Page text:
Who's going?

Adult Bikes
Kid bikes
Tandem Bikes

Use anytime within 6 months

Use anytime within 6 months

Teach Your Kid to Ride a Bike on Central Park Bikes

Have you planned a trip to New York City with your children? Then bring them to Central Park and teach them how to ride a bike! Central Park is the perfect place to spend the afternoon in New York City. You can take advantage of Central Park bikes to have a productive afternoon.

 

Riding a bike is easy. But when you use Central Park bikes, you will need to make sure you teach your children the basics of bike riding so you can all have a safe and pleasant ride. As you start to teach your kids to ride a bike, make sure you explain the following to them.

Safety Measures

It’s important that your children know the safety measures when they learn to ride a bike. First of all, make sure to remind them to always look both ways when crossing at an intersection or when making a turn. Not only will that ensure their safety, but it will also gear their bike in the direction they want to turn. When turning, it is important that they always know how to slow down. This will allow them to make their turn sharp and precise and not take up the entire road when turning. That could compromise their safety.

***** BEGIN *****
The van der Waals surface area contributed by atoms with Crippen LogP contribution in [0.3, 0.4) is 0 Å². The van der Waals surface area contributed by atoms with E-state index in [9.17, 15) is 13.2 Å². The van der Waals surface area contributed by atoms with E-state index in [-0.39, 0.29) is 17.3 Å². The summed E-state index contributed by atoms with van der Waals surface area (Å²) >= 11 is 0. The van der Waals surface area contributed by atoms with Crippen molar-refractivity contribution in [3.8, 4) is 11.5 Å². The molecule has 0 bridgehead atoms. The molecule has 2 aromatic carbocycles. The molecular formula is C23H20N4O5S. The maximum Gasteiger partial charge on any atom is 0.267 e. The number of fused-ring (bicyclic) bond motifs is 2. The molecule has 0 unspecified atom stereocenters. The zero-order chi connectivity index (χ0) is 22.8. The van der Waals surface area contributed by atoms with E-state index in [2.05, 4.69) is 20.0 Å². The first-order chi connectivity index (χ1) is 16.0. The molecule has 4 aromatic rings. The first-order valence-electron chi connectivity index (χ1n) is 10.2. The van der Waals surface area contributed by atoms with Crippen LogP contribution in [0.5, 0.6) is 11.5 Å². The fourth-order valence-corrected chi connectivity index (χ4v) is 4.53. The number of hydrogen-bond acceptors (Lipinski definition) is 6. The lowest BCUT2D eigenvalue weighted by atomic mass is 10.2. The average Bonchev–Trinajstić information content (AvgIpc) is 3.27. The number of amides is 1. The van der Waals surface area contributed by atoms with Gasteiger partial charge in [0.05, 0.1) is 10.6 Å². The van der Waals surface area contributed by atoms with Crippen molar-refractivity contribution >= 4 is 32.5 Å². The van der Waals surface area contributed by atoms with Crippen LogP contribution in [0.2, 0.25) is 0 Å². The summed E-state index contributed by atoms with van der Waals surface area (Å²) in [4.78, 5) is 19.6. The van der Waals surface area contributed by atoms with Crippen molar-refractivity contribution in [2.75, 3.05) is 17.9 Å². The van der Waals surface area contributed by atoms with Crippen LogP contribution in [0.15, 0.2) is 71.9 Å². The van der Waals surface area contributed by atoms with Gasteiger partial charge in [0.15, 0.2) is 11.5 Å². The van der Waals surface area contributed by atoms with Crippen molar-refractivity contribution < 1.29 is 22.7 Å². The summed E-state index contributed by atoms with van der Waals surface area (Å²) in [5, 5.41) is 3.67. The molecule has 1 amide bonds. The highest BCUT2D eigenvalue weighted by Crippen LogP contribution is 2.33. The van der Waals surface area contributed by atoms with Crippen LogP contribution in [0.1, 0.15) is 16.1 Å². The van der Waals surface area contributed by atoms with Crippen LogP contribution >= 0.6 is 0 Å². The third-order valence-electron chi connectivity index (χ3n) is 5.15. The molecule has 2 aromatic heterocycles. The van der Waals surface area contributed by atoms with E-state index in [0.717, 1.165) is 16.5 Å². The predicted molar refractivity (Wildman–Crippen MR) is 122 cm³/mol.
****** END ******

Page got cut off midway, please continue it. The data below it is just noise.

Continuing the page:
Brakes

When you use the Central Park bikes to teach your kids how to ride a bike, you need to emphasize the importance of braking. It is necessary to use both breaks simultaneously, especially when you need to break suddenly. The best tip is to gradually add pressure to the brakes in the moments before braking so the bike slows down naturally on its own.

Gears

When you use Central Park bikes to teach your kids how to ride a bike, making them understand the gears of the bike might be the biggest challenge. The front gears can be found near the right pedals, and they need are used to make the biggest shifts. To make pedaling easier or to increase your speed, it is better to use the back gears. Those can be found near the rear wheels. Both gears can be controlled by shifting mechanisms that can be found on the left side next to your hand.